He thought it was so exciting. He didn’t get it. It was bad enough when I had to hide being half black. Now I might not even be human at all. How was I supposed to hide that?
I received a copy of “Dust Girl” by Sarah Zettel from the publishers through NetGalley in exchange for an honest review. I first heard about Sarah Zettel when I read Andrea’s review of Fool’s War, a sci-fi novel which featured a Muslim woman as a protagonist, and I’ve been meaning to read one of her books ever since.
“Dust Girl” is the first book in the American Fairies trilogy. It’s set during the Great Depression, and tells the story of Callie LeRoux, a girl growing up in the Kansas Dust Bowl. Most of the neighbors have fled town because of the dust storms, but Callie’s mother won’t leave because she’s waiting for Callie’s father to return home. Everyone in town believes that Callie’s father was an Irishman, but he was actually a traveling jazz musician, and, coincidentally, the prince of the fairies. When Callie’s mother disappears into a dust storm, she is forced to come face to face with her heritage. With the help of her friend Jack, she begins an adventure that includes giant bugs, hobos, and an undead railroad bull who is the type of villain that one can truly despise.
I have a problem with the book’s cover because Callie’s mixed race is a central plot point and is one of the things that she must come to terms with as the book progresses. The girl on the cover is way too white to match Callie’s description in the book, which could mean one of two things–either the publisher was sloppy and the artist didn’t actually read it, or the publisher is scared that showing a more realistic picture of Callie would hurt sales. I find either of these options incredibly stupid and short-sighted, as well as insulting. C’mon, Random House. You should be better than this.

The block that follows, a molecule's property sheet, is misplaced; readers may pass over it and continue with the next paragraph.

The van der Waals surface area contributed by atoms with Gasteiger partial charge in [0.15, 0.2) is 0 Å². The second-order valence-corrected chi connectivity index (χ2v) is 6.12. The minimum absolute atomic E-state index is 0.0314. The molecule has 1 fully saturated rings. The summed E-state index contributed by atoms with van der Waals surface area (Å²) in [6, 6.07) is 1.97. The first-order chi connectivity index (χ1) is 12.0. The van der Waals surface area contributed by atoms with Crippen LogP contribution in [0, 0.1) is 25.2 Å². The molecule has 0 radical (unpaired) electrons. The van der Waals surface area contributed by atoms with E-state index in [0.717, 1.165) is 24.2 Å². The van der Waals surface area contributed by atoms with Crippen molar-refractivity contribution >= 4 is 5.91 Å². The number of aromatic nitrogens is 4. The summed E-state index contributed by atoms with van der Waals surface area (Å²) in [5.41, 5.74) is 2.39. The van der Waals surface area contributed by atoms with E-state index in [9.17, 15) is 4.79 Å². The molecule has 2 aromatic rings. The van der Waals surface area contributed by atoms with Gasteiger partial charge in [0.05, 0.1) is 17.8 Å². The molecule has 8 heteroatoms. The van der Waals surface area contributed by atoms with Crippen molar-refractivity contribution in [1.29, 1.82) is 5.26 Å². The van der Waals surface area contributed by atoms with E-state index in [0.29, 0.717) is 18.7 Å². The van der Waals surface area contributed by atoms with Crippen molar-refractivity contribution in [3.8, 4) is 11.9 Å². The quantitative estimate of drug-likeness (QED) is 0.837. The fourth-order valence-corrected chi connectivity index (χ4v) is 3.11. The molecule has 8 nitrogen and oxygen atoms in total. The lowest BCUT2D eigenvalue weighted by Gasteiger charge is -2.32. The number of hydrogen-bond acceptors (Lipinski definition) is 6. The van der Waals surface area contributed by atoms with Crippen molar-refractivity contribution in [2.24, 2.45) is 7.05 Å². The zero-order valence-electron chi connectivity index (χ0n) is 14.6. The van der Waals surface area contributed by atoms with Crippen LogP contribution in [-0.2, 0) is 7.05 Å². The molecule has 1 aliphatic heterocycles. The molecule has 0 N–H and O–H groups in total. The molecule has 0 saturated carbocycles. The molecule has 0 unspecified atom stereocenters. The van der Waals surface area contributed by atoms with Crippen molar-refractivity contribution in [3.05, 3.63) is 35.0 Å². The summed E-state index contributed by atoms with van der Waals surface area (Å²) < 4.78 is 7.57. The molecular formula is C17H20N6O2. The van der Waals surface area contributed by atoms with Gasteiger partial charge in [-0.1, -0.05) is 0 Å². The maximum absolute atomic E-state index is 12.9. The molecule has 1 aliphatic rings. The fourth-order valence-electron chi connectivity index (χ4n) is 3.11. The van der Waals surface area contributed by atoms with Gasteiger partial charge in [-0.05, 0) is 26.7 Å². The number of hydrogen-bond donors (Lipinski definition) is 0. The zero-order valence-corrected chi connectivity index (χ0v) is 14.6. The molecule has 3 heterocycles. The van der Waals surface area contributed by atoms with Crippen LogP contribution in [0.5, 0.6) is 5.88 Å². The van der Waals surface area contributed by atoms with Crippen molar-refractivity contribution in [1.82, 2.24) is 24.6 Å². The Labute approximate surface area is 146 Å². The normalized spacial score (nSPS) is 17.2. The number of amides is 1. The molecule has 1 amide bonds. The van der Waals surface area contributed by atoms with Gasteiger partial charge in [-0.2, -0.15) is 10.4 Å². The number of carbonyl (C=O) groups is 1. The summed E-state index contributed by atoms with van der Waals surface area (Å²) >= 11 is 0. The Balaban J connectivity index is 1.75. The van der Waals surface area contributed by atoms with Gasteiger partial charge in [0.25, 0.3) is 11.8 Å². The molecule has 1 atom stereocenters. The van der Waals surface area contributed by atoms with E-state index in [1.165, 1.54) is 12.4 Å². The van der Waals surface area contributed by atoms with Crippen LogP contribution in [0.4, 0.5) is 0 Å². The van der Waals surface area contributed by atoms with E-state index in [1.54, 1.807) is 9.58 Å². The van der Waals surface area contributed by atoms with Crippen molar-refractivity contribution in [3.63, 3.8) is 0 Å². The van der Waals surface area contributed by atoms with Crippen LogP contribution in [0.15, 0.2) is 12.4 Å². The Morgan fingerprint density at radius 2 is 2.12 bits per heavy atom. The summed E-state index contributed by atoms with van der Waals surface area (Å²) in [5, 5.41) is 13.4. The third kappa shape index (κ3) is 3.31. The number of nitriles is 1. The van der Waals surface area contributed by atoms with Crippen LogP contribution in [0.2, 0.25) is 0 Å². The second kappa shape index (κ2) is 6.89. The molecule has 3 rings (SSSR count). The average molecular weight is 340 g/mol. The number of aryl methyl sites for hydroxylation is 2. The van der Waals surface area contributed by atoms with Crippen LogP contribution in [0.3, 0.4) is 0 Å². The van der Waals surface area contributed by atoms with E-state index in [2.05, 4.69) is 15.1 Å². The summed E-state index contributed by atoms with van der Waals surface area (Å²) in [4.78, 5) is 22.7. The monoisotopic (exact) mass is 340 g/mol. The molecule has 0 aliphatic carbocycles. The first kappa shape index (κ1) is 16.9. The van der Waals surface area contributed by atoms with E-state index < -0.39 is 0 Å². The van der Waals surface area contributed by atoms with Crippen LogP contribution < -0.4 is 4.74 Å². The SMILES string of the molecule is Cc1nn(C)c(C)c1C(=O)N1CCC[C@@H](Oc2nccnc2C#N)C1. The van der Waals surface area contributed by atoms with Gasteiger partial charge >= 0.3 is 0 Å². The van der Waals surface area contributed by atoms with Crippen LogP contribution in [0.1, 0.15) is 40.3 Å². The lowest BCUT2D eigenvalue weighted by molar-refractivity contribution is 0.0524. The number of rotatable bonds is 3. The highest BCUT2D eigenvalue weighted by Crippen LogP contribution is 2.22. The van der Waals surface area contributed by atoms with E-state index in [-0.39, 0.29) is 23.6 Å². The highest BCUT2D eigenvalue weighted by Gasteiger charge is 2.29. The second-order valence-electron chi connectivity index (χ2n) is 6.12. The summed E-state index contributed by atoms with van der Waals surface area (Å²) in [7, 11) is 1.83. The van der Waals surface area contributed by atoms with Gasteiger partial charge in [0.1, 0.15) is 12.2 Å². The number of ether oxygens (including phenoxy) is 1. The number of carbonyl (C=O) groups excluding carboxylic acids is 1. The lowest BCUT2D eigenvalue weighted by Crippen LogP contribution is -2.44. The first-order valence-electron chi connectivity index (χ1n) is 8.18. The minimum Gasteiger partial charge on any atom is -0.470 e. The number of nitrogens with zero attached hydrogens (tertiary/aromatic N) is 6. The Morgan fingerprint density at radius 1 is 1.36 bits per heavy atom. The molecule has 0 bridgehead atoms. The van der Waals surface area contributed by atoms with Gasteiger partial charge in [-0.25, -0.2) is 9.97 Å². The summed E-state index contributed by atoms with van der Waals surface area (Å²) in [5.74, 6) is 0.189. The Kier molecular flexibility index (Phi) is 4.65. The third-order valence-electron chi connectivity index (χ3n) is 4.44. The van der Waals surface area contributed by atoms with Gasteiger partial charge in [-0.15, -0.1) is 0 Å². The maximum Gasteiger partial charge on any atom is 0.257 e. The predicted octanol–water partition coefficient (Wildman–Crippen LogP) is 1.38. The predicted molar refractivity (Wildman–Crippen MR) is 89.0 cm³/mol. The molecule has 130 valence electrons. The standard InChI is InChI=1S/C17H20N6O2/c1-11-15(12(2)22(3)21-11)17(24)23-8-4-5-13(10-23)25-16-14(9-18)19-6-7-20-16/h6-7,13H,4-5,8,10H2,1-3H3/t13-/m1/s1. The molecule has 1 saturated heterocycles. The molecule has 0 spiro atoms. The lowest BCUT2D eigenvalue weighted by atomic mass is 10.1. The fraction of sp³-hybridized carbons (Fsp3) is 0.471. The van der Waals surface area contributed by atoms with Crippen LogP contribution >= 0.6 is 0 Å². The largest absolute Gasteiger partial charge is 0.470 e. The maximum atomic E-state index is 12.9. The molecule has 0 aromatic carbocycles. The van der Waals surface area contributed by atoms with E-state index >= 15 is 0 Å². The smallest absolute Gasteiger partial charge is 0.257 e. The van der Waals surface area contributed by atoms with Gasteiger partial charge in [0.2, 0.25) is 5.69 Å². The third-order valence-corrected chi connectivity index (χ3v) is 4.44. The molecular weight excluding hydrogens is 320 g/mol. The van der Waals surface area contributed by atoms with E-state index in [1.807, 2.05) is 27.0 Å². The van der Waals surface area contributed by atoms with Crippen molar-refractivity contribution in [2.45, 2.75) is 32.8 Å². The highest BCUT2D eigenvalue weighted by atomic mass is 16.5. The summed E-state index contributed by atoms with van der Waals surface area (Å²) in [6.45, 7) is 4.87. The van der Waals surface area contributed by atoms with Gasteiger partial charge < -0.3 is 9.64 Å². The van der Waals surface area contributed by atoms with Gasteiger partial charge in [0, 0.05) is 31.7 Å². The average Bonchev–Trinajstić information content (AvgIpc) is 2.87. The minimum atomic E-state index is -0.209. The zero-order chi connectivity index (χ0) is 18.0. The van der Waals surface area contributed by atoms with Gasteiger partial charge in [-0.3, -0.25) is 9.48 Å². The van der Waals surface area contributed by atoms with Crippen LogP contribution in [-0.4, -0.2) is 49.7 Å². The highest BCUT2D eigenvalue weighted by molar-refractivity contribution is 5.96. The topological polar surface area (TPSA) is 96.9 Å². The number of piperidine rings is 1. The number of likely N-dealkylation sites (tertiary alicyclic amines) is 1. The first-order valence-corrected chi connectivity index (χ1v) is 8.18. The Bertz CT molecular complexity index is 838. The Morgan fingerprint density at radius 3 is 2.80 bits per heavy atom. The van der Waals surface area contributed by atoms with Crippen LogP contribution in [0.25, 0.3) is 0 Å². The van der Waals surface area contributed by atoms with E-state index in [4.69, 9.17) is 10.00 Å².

I liked that Zettel chose to make the fairies black. A lot of SF/F tends to feature a rather homogeneous cast of characters, and I always appreciate stories that don’t fall into that category.
The magic system in “Dust Girl” is dependent on music. Since Callie is part fairy, any time she sings, hums, or plays the piano she is able to generate magic. Zettel uses music to make the setting even more vivid; songs ranging from Woody Guthrie to “I’ve Been Working on the Railroad” helps to create a strong sensory background for the story.
Sarah Zettel is able to blend together the genres of fantasy and historical fiction to create a story that brings to life what it was like to grow up in the Dust Bowl and to experience racial tensions during that time. Her story is filled with magic and music, and is another perfect example of what YA literature should be. The way that the mythology blends into 1930s culture reminds me a bit of the Charles de Lint/Terri Windling brand of mythic fiction, and I loved every minute of it.
One forewarning about the book is that the story doesn’t end. I wish that there had been a bit more resolution, and I can’t wait to see how the next two books in the trilogy develop!
I’d highly recommend this one to fans of both historical fiction and fantasy. The Great Depression setting paired with magic and fairies makes for a book that’s unlike anything else out there.